Friday, June 02, 2006

consolidation of parishes a good thing?

Many Catholics these days are justifiably afraid of parish closings and mergers, given the shortage of clergy that, while more severe in other countries like France, is still bound to affect Americans as well.

At the same time, I wonder if this won’t be a good thing. With fewer parishes around, there will be less “parish shopping”, which, in turn, will anchor people more securely to their geographical parish. Pastoral ministers - not just priests, but musicians as well - will have a bit more freedom to try out new things, with less fear that people will simply go to the neighboring parish.

This isn’t a solidly built theory or anything, just an idea that has occurred to me as people warn me that if I don’t plan music people like, they will leave our parish. ISTM, then, that maybe people need a bit of “Mom says to eat your peas”; liturgical music should, given good quality of the music, have a sort of relative universality that eschews many stylistic preferences. (I do think chant accomplishes this admirably.)


At Monday, June 05, 2006 9:09:00 AM, Anonymous moconnor said...

I think consolidation might actually create the opposite of what you think might happen. In my experience the larger parishes are the ones with the most pandering musical styles (i.e., lots of amplifiers, performing cantors, liturgy committees that look at the Pentecostal church with envy..). It's the smaller parishes where traditional liturgy and music have the best chance to survive. First, because these parishes are just happy to have ANYONE providing music and second, they become kind of like "charter schools" where the traditionalists can gather without scorn. It's not healthy, I agree, but until the American bishops decide that the Church's faith identity is more important that having big numbers, we'll be in this situation.


At Monday, June 05, 2006 3:06:00 PM, Blogger PrayingTwice said...

Interesting premise that I'm not sure I agree with.

On one hand, think of the rise in quality of liturgical musicians if fewer parishes were hiring. Also, with more people crowding in fewer churches, salaries would potentially go up (so we'd almost be paid what we're worth:)

On the other hand, it would be a damn shame to lose a place like my current parish to consolidation. The place has a great "community" feel (in a good way), people are eager to sing, they are appreciative of the music that I provide, and few leave after communion to stay for the recessional hymn. Unfortunately they're not giving enough to keep the place afloat.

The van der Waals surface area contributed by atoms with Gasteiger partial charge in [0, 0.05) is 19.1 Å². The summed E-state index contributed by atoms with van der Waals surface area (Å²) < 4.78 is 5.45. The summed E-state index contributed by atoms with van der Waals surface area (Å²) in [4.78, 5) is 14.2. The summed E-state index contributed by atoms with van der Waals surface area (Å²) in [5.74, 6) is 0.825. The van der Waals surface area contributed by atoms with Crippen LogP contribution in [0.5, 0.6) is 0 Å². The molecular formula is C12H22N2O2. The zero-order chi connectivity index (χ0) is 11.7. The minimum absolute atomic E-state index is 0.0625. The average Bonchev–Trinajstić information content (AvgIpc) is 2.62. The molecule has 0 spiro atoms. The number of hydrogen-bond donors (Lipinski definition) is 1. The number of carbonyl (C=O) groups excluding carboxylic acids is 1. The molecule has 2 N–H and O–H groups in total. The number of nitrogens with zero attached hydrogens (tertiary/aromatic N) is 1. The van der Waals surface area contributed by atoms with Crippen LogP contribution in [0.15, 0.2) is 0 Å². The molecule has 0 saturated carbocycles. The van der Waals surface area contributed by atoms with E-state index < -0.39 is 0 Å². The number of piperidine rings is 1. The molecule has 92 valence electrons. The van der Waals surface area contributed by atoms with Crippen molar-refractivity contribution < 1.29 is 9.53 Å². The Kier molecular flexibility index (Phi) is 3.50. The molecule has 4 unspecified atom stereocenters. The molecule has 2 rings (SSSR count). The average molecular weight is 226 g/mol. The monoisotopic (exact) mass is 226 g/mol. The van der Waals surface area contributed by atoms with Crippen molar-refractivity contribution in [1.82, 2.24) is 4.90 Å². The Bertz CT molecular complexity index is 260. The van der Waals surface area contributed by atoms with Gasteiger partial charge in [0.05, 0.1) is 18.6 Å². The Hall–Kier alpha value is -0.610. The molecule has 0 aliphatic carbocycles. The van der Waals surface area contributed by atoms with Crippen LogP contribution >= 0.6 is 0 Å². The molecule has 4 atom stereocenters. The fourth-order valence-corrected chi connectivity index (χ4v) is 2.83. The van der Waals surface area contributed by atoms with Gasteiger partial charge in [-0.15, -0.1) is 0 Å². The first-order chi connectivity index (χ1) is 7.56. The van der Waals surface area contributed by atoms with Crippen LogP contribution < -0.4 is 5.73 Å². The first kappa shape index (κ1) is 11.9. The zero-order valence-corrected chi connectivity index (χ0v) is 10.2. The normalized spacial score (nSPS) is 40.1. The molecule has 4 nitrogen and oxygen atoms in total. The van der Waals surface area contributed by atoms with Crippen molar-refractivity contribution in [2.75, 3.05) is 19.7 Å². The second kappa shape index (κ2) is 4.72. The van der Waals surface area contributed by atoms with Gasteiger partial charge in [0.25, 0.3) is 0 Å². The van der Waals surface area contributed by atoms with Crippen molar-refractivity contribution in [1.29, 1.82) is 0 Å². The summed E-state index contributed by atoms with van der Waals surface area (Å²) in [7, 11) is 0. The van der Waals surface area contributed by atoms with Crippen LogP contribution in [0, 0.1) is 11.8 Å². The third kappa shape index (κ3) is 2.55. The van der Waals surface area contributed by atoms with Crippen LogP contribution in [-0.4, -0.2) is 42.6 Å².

I agree with moconnor somewhat as well; the most abysmal examples of liturgy and music that I have witnessed have been in these parishes of 4000 families.

At Monday, June 05, 2006 6:09:00 PM, Anonymous brandon field said...

I don't think that the "shopping around" that is feared is exclusively between Catholic parishes. Catholics think that they're competing for congregations with the likes of Willow Creek and Vineyard. I don't think that the answer lies in chant, or any other form of music, I think the answer lies in proper catchesis of the laity. If the faithful understood the nature of what was going on in the Mass, the type of music being sung would become insignificant in their choices of a parish. In particular, if the Catholic faithful were to live as evidence to the Truth that the Church contains, the 1962 vs. 1970 question would be completely irrevelant and relegated to a simple preference.

When Catholics design their parishes and their musical programmes in response to the Willow Creeks of the world, that is selling far short the Truth that the Church is witness too.

At Tuesday, June 06, 2006 6:25:00 AM, Blogger Cantor said...


I definitely agree that the answer to people leaving the Church lies not in placating their musical tastes, but in catechesis.

I am actually of the opinion that people should not “shop” for a parish; it is the bishop’s job to ensure that all the parishes in the diocese effectively teach the faith and differ only in minor cultural ways (which may or may not be reflected in the liturgy).

I do, though, think that liturgical music needs to communicate a sense of profundity in order to be effective. There was probably a lot of really bad music being written in the early 17th century, but we just don’t know about it because musicians learn about Schütz instead. Fast-forwarding a couple centuries, why study Joachim Raff when there’s Beethoven?

A lot of Richard Proulx’s music works for me, and there is some Haugen I like (the psalms 25 and 34, for example, and Mass of Creation). But, I mean, .... I think some things Carey Landrey wrote are REALLY questionable: “The Spirit is a-Movin’”?


Post a Comment

Links to this post:

Create a Link

<< Home